current musix: eric clapton - before you accuse me (take a look at yourself)

Wednesday, October 12, 2005

h0 is me.

i came to office on a holiday hoping to get fired up and write about 4000 words of totally awesome fiction in preparation for the nanowrithon. i ended up having a very silly conversation with aishwarya.

current wordcount is less than half of projected wordcount. i suck. but silly conversation so shiny!

*is totally into aishwarya*

*and massage chairs*

*but mostly aishwarya*

another voice

in support of rashmi bansal and gaurav sabnis in the all-too-real tamasha visited upon them by the iipm bugaboo.

read about it in precise detail in this post.

portentous as this is for bloggers everywhere, especially gaurav's predicament, i'm reminded of my righteous anger at how (and perhaps why) the biggies in the mumbai print market expend most of their journalistic integrity and glossy paper on pieces that have roughly the originality of a bappi lahiri bollywood number. come JAM, still indie after a decade, still getting told where they get off - and still refusing. having written for them in my wise youth, and having had the opportunity to know rashmi slightly better than her attackers do, i can safely throw in my lot in support of her sense of ethics and her considerable intellect.

(although, like aish, i'm very amused that the pestle-headed anonymice 'accused' her of being a lesbian in her student days. thoroughly eighties stardust.)


current musix: rage! against the machine. :)

Tuesday, October 11, 2005

story meme

Upon being tagged by June, I produced the following 55-word story.

A Portugese sailor, an English businessman and an Indian fisherwoman walked into a bar. After the sailor failed spectacularly at darts, mistakenly shattering some precious sculpture and the Englishman got the fisherwoman to pay, they all went down to the sea. Moonlight made the saltwater glitter. And then they beat their swords into local trains.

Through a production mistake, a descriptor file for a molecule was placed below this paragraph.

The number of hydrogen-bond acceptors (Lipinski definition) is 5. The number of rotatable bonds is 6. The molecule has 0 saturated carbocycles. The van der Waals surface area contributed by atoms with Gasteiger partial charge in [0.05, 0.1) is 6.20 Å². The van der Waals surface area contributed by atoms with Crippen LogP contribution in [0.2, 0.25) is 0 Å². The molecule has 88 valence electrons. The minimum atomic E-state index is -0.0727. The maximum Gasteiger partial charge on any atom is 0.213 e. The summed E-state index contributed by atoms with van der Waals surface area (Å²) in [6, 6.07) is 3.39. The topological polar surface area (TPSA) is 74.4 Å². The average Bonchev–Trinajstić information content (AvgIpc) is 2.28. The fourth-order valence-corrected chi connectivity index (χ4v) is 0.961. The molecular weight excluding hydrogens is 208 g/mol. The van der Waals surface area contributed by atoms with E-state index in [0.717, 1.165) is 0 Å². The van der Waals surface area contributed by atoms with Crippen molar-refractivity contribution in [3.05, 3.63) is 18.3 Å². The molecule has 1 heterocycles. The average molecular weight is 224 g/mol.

To write another 55 word story, I tag Lindsey.

whee-hee! whoo! go girl! aaow!

supriya: *walks back to desk after depositing lunch tray in cafe, in a virtuous bid to work through lunch*

lunch: *was v. moral mix of salad, curry and only a little rice*

out of nowhere: *suddenly produces screaming, careening goth teens free-wheeling down the corridors*

insistent drum-beat: *starts up*

supriya: hello, strange figments of my imagination. what ...?

supriya: *is stampeded by dancers high-kicking in menacingly perfect co-ordination*

michael jackson: *arrives dressed in following articles of clothing: one hat, black; one glove, white; one jacket, red; one face, dubious finish*
*to say nothing of the trousers*
*and socks*

michael jackson: hey pretty baby with the
high heels on
you give me fever
like I’ve never, ever known

supriya: you! out of my office! take away your perverse eighties disco-beats and unfashionable goggles! oh, also these teenagers. but not back to your place, naughty boy.

michael jackson: you’re just a product of
loveliness
i like the groove of
your walk,
your talk, your dress!

teenagers: *cartwheel and perform splits on cubicle-tops*

supriya: NO BREAKDANCE ALLOWED. NEVER.

teenagers: *break-a-shake-a-leg!*

office-mates: *begin to dance!*

managers: *moonwalk!*

michael jackson: i feel your fever
from miles around
i'll pick you up in my car
and we'll paint the town

supriya: *is helpless*

supriya: *begins to jig against own will*

the way you make me feel
(the way you make me feel)
you really turn me on
(you really turn me on)
you knock me off of my feet
(you knock me off of my feet)
my lonely days are gone
(my lonely days are gone)



ETA: chika. chika. chika.

Monday, October 10, 2005

return of the pillock

Valuable lessons learned today:

1. If you avoid fatty foods at lunch, you will end up breathing in forkfuls of Maggi by five in the evening.
(NB: This will probably happen anyway.)
2. If you spend the day reading other blogs, you will get very little work done.
3. If you spend the day furiously exchanging mails also, you will get very little work done.
4. If you apply your mind calmly and expansively, the matrix will reveal itself to you.
5. Thus too you will get lots of work done.
6. If you ever happen to go to Bombay, you should stay there and not come back.
7. If you ever happen to go to Bombay and come back, do not spend the worknight in a train next to a screaming, if amiable child. Even if he offers you potato chips from Bangkok, he will gobble up your sleep and leave you a mumbling wreck.
8. If you open an envelope from a bank, you have visited destiny upon your own b0ikutted head.
(So, with some proper beauty care, he could be Geoffrey Boycut?)